Tressa Mancini is a photographer from Montana. She shares pictures of the Rocky Mountains and rural landscapes that demonstrate her connection to the land. In today’s interview, we talk with Tressa about her work and the awe that can be found in nature.
The porch is this amazing human creation that allows us to be outside, yet maintain the safety of the indoors. Charlie Hailey, in a recent essay printed in Orion Magazine, provides us with an exploration into how the porch can be a doorway between us and the natural world.
The reasons for wanting to pass down knowledge can be various, but what remains the same is the underlying hope that others can benefit from your experiences. Today we have two books from accomplished authors that contribute to creating a sense of wonder in the natural world.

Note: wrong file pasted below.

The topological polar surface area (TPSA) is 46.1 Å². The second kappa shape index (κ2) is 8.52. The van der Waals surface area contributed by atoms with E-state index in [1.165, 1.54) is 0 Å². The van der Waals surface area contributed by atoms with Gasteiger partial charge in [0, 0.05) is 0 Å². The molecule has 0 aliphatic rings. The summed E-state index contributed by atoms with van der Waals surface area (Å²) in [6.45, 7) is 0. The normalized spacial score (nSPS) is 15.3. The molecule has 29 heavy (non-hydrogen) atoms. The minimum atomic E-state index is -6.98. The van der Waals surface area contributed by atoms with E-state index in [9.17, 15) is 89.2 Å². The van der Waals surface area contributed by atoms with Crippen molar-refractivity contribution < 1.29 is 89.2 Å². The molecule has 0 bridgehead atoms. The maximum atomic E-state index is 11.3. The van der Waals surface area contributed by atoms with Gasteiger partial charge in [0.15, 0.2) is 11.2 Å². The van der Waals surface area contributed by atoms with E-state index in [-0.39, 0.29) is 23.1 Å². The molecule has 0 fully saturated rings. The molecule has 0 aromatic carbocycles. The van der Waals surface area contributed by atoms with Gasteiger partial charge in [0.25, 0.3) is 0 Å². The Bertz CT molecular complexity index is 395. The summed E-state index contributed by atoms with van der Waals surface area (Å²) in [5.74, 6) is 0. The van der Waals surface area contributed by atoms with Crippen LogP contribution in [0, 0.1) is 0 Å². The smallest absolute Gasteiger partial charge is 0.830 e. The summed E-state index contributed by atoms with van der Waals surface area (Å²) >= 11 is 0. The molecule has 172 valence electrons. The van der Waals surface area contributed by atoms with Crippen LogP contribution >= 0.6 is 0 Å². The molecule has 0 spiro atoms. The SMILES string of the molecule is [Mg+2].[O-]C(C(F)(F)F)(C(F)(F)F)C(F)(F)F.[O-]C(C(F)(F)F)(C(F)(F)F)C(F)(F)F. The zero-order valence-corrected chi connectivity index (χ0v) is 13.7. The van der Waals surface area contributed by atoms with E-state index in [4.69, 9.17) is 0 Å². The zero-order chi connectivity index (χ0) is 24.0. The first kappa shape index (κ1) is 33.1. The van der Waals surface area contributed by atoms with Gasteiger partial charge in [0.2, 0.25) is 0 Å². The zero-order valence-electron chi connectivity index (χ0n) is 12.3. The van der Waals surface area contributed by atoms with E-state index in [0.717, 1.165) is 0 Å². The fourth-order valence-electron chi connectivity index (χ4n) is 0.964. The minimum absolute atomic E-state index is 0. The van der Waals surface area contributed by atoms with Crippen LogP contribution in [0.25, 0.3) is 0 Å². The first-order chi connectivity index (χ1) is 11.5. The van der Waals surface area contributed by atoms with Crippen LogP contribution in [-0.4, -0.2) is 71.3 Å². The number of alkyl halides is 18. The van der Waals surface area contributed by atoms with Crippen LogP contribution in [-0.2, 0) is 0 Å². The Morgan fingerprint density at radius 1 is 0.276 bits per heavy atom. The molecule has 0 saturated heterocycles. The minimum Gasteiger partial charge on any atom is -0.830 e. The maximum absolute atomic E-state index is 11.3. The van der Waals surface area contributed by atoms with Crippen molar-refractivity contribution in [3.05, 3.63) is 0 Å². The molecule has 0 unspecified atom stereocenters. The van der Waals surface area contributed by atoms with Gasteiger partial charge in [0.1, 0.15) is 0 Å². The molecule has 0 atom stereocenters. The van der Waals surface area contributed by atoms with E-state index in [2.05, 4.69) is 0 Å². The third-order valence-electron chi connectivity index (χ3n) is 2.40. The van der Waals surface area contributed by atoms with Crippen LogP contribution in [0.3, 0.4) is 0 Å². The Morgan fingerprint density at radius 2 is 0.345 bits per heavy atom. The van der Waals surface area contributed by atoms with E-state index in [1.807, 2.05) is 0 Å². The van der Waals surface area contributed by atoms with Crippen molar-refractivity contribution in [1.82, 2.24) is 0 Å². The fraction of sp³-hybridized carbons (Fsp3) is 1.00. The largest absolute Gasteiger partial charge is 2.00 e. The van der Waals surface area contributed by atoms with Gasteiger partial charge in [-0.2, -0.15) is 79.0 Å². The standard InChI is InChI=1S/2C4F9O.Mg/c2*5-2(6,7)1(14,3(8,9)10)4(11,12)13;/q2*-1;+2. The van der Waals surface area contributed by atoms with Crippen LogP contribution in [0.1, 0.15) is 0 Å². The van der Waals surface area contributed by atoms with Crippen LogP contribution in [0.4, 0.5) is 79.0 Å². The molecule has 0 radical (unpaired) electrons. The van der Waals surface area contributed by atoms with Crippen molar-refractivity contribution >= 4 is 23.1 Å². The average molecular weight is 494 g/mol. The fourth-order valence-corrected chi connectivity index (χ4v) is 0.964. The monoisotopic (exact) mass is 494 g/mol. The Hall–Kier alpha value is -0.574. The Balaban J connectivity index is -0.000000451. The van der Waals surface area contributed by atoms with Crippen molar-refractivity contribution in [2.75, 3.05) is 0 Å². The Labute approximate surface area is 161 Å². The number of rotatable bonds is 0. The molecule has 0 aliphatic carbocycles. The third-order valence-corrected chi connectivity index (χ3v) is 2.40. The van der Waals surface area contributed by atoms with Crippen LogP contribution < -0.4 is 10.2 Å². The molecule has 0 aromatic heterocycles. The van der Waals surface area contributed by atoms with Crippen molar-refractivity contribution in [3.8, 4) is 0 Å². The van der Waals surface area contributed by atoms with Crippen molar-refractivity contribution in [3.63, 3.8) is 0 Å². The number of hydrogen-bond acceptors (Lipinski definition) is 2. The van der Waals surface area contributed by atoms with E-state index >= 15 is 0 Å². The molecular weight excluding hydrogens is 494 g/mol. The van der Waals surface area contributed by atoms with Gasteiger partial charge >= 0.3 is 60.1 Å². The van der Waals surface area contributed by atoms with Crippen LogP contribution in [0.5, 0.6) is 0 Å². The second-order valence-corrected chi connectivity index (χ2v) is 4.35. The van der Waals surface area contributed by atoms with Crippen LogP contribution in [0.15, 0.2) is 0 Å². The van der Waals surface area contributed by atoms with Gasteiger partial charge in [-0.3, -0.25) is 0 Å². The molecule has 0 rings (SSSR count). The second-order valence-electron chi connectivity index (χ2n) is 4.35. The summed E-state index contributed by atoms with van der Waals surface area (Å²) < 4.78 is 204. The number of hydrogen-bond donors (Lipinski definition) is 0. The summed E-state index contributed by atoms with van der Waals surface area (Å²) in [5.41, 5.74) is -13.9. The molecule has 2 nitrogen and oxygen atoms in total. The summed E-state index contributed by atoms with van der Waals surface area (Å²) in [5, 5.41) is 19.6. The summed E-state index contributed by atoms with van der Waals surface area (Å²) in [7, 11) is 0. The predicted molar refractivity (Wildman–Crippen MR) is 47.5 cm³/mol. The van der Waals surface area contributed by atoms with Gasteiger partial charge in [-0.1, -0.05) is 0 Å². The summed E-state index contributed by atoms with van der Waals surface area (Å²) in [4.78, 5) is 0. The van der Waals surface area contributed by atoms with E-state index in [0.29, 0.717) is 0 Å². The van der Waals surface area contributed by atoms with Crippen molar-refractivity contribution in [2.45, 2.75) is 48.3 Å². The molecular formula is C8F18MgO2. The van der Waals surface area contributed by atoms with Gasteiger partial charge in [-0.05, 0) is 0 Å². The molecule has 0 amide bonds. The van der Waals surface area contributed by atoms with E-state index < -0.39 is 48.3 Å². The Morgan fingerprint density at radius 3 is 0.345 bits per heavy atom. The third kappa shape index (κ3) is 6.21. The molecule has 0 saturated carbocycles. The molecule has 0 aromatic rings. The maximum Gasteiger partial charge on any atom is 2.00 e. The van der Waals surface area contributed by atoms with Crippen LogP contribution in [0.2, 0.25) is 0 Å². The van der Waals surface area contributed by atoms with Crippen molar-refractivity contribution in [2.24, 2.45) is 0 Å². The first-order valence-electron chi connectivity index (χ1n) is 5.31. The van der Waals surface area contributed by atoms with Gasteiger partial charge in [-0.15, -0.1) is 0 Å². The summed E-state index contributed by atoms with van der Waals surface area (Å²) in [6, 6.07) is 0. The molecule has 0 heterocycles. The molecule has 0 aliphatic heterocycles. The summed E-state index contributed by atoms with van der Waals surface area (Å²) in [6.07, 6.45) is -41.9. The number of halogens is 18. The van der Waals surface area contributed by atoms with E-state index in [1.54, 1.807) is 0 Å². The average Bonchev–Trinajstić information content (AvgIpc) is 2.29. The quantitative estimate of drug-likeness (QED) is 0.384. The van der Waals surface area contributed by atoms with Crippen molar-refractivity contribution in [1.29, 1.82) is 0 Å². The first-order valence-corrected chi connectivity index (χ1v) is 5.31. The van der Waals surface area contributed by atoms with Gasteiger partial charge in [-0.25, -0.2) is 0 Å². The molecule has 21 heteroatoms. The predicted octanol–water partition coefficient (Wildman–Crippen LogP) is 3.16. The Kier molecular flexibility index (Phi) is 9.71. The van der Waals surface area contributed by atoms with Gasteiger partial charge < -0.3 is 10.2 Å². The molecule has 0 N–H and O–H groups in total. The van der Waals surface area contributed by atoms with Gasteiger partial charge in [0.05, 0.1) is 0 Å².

Emily Dickinson wrote: “Had Nature an Apostate-/ That Mushroom -it is Him!”. These lines seem to be a recognition that mushrooms don't follow all the laws of nature. Mushrooms are a breed unto themselves. Today we have four poems that investigate the fungal kingdom.
Pastoral poetry focuses on an idealized notion of the rural landscape. This tradition started with Hesiod and we can still find traces of it in the work of Wendell Berry and Dylan Thomas.
At the end of summer, sunflowers are noticeable parts of the landscape. Poets William Blake and Kenneth W. Porter have both written about the sunflower. However, their poems feel very different.
The mini season of White Dew runs from September 7 until September 21. To honor this season we have collected several haikus by the early masters of the form.
Three resources that explore the challenges and benefits of reading and writing poetry,. These sources also offer insight into the ways we can learn and grow with poetry.